Many people, particularly older ones, have both hearing loss and balance problems.
A 2018 Journal of Preventative Medicine report suggests there’s a connection between hearing loss and risk of falls. And a Johns Hopkins study reported that adults aged 40 to 60 with mild hearing loss were three times as likely to have fallen during the previous year.
Is there a correlation here? Or maybe just coincidence?
After all, the body’s main hearing and balance receptors – the cochlea and the vestibular system – live side by side in the inner ear.
The spiral-shaped cochlea is your body’s biological microphone; it receives sound vibrations through the filament-like cells that cover it and converts them into electrical impulses to your brain.
Surrounding it is the vestibular system, your body’s biological gyroscope. It comprises three semicircular, bony canals filled with fluid and set at right angles to each other. In concert with the otolithic organs – small sacs filled with granules – they sense movement. One senses up and down, another side to side, and the third senses tilt; together they send that information to the brain.
So it’s logical to assume that what affects one affects the other.
Logical, perhaps, but not necessarily accurate.
Almost all hearing and balance problems occur independently.
In 2001, for example, when the best-known case of cochlear failure caused Rush Limbaugh to lose 100% of his hearing, it had no effect on his balance. And many balance problems have causes that have nothing to do with the ears.
Of the very few conditions that cause both, the most prevalent is Meniere’s disease, in which a fluid called endolymph floods the inner ear, blocking and distorting hearing and balance signals to the brain, causing both hearing loss and vertigo.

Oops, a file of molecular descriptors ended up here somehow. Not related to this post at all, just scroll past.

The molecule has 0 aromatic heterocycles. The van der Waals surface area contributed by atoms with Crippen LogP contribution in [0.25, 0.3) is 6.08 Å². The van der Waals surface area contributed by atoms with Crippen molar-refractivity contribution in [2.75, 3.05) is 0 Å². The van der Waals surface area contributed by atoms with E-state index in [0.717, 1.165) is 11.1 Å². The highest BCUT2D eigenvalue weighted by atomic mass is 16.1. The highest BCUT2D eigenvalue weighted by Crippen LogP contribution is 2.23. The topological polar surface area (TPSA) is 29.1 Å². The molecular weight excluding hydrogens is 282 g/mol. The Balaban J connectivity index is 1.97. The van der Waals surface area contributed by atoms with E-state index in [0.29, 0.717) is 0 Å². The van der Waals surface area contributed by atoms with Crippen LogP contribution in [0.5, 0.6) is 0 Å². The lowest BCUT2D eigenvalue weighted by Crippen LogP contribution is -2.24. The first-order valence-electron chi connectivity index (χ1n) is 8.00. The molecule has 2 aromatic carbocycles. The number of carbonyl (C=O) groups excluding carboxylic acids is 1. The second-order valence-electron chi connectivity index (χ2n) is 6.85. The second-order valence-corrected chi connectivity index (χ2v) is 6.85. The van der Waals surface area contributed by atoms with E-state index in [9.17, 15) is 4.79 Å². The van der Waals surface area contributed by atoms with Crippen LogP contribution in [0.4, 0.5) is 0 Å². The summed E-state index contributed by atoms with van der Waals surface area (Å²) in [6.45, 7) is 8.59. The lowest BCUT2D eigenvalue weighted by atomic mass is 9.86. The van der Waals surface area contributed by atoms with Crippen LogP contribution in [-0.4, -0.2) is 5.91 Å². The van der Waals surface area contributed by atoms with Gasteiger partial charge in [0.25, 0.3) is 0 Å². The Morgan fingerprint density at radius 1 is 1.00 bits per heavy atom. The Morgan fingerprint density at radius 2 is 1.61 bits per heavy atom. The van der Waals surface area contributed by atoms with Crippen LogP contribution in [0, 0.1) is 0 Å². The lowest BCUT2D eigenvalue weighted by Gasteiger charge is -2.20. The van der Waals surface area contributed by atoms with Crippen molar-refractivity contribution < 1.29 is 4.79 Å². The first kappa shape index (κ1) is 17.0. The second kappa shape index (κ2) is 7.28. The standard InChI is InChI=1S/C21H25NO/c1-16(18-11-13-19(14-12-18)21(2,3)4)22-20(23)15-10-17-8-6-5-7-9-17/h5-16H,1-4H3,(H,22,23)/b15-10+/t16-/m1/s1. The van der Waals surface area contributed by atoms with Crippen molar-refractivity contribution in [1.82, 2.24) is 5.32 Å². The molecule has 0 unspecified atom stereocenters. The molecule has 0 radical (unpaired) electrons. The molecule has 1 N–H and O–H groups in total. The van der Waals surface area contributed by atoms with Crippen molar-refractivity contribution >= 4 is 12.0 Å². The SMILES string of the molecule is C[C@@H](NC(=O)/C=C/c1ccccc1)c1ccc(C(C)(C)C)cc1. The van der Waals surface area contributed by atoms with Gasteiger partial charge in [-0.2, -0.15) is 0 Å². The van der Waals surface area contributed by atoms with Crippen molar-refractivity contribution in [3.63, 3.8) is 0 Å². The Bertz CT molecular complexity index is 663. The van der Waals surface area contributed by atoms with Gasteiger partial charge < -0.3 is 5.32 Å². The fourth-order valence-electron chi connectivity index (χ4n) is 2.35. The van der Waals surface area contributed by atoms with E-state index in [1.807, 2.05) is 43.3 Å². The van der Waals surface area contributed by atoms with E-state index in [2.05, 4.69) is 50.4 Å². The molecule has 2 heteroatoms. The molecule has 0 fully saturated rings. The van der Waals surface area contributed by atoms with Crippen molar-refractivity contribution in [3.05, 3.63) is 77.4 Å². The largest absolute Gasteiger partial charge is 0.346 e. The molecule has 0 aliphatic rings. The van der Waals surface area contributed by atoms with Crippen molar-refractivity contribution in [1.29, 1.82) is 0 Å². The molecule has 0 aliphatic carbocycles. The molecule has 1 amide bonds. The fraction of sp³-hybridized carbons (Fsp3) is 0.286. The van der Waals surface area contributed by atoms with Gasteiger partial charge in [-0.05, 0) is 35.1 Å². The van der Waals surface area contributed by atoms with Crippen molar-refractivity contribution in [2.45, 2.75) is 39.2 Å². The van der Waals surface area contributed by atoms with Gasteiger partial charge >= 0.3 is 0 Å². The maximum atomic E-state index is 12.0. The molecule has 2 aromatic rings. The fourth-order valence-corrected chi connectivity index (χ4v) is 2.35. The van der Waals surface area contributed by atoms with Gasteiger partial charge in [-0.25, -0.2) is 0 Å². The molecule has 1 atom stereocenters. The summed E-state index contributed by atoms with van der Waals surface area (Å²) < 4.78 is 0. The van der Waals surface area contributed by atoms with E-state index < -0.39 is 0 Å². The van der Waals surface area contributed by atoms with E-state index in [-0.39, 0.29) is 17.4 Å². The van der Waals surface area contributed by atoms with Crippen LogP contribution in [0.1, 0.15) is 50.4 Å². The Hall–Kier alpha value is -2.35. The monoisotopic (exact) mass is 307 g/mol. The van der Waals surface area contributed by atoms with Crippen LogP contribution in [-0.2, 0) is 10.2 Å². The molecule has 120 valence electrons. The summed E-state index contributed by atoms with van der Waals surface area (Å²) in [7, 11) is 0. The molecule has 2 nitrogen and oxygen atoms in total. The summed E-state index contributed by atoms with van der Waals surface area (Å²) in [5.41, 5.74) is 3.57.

Benign Paroxysmal Positional Vertigo (BPPV for short) is one of many conditions that affect the inner ear and balance, but not hearing. It occurs when one of the granules inside an otolithic organ breaks loose and dams up fluid inside the vestibular canals. Others include vestibular neuritis (viral inflammation of the vestibular nerve), labyrinthitis (inner ear infection or inflammation), and perilymph fistula (inner ear fluid leakage into the middle ear).
Most balance problems have nothing to do with the ears at all.
Like many prescription drugs that older adults take. Dizziness is a known side effect of more than 2,000 meds.
Or age-related vision problems like macular degeneration, diabetic retinopathy, and retinal stroke – each of which impairs the brain’s ability to navigate.
Or leg-related arthritis, osteoporosis, and joint replacements that can change the way a person walks.
Even the soles of your feet – the body parts farthest from the inner ear – can interfere with balance if neuropathy or circulatory problems make it harder for your body to sense where to stand and how to walk.
All of which is further proof that even with similar health issues, no two people are exactly alike – not physically, not mentally, not emotionally, not psychosocially. That’s why our thorough three-part needs assessment goes way beyond superficialities to become the basis of a holistic, coordinated senior care management plan. Each plan is individually designed to meet the needs, preferences, and values of each of the individuals we serve.
To learn more about what a difference that makes, please contact us. What you hear could be music to your ears.